Halloween is a relatively new holiday in the US and wasn’t always celebrated the way it’s celebrated today. Trick or Treating, wearing costumes, and celebrating everything spooky was unheard of in the US before the early 1900s. All Hallows Eve was considered to be a somber religious occasion by the Puritans who settled much of the northern part of the country. There are scattered references to people in the southern colonies observing Halloween, because there was more diversity of customs in the south, but Halloween was not considered an actual holiday until the late 1920s. Many of the Halloween traditions that exist today were adapted from European practices that were brought to the US by European immigrants.

In the mid 1800s huge waves of immigrants started coming to the US from Europe, and they brought with them their local holidays and customs. In Scottish and Irish communities “guising”, or dressing up on All Hallows Eve to go door to door and beg for money or treats became popular. The costumes that were worn were usually nothing more than a flour sack or rough scrap material with a face drawn on it wrapped around the face or using coal or greasepaint to create a scary looking face. While sometimes kids who were “guising” would play small pranks on houses that turned them away it wasn’t Trick or Treating the way that most people know it today. In European communities Halloween was often celebrated by adults at indoor parties where they would drink alcohol, feast, and play games like bobbing for apples.

In the late 1920s and early 1930s mass produced costumes started to appear. Costumes were sold for kids and for adults, who began to use Halloween as an excuse to have lavish and extravagant parties where people dressed up in costumes that mimicked fashion trends and pop culture figures. Costumes for kids were limited to figures like cowboys, ghosts, angels and demons. Sexy costumes for adults began to appear since it was considered acceptable for people to break from social mores for a night on Halloween. As the practices associated with Halloween got wilder people grew concerned about the damage done by kids who were “guising” and by the drunken adults having wild parties. In the 1940s the concept of Trick or Treating was creating to try and organize the chaos that had become associated with celebrating Halloween.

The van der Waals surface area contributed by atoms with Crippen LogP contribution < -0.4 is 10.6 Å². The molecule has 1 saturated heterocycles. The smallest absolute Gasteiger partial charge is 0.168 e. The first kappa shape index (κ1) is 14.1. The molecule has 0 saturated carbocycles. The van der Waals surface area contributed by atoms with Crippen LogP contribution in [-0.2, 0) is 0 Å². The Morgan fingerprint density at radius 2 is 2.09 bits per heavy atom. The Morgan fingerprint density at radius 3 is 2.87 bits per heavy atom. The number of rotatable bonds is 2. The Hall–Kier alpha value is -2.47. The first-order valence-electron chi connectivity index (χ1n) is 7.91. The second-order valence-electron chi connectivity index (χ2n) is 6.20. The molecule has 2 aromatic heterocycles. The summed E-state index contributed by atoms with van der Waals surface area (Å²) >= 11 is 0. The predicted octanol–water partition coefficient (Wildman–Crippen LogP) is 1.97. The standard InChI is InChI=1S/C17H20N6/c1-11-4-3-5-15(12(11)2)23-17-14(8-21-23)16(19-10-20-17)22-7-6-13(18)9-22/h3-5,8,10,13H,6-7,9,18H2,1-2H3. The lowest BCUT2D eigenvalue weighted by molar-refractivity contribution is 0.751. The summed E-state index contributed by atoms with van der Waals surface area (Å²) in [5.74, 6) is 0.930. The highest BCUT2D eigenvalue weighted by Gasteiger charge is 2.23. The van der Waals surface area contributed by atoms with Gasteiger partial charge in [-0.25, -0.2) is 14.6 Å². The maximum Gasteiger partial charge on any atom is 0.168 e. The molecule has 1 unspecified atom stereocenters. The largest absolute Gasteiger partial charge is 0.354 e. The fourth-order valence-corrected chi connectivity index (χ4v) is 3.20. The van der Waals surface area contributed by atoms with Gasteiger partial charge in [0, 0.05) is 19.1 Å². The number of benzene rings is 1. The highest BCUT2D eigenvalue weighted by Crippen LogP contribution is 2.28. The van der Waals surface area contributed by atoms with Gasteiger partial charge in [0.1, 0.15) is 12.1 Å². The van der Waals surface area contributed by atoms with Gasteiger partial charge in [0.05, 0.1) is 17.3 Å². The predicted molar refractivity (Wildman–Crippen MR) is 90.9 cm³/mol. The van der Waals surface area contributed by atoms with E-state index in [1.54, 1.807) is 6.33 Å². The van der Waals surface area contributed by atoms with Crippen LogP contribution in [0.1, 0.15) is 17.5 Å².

The Boy Scouts and local groups started to organize Trick or Treat events for kids, reasoning that if they held carnivals and organized events where kids could dress up and go door to door asking for treats people would be more responsible and the bulk of the damage caused by Halloween pranks could be contained. Trick or Treating reached its ultimate popularity after the war when people flocked to the suburbs and Trick or Treating in suburban neighborhoods became the beloved Halloween tradition that it is today. Adults still like to have wild parties on Halloween, that hasn’t changed much over the years, but Trick or Treating is still evolving. One thing is certain though, Trick or Treating is here to stay.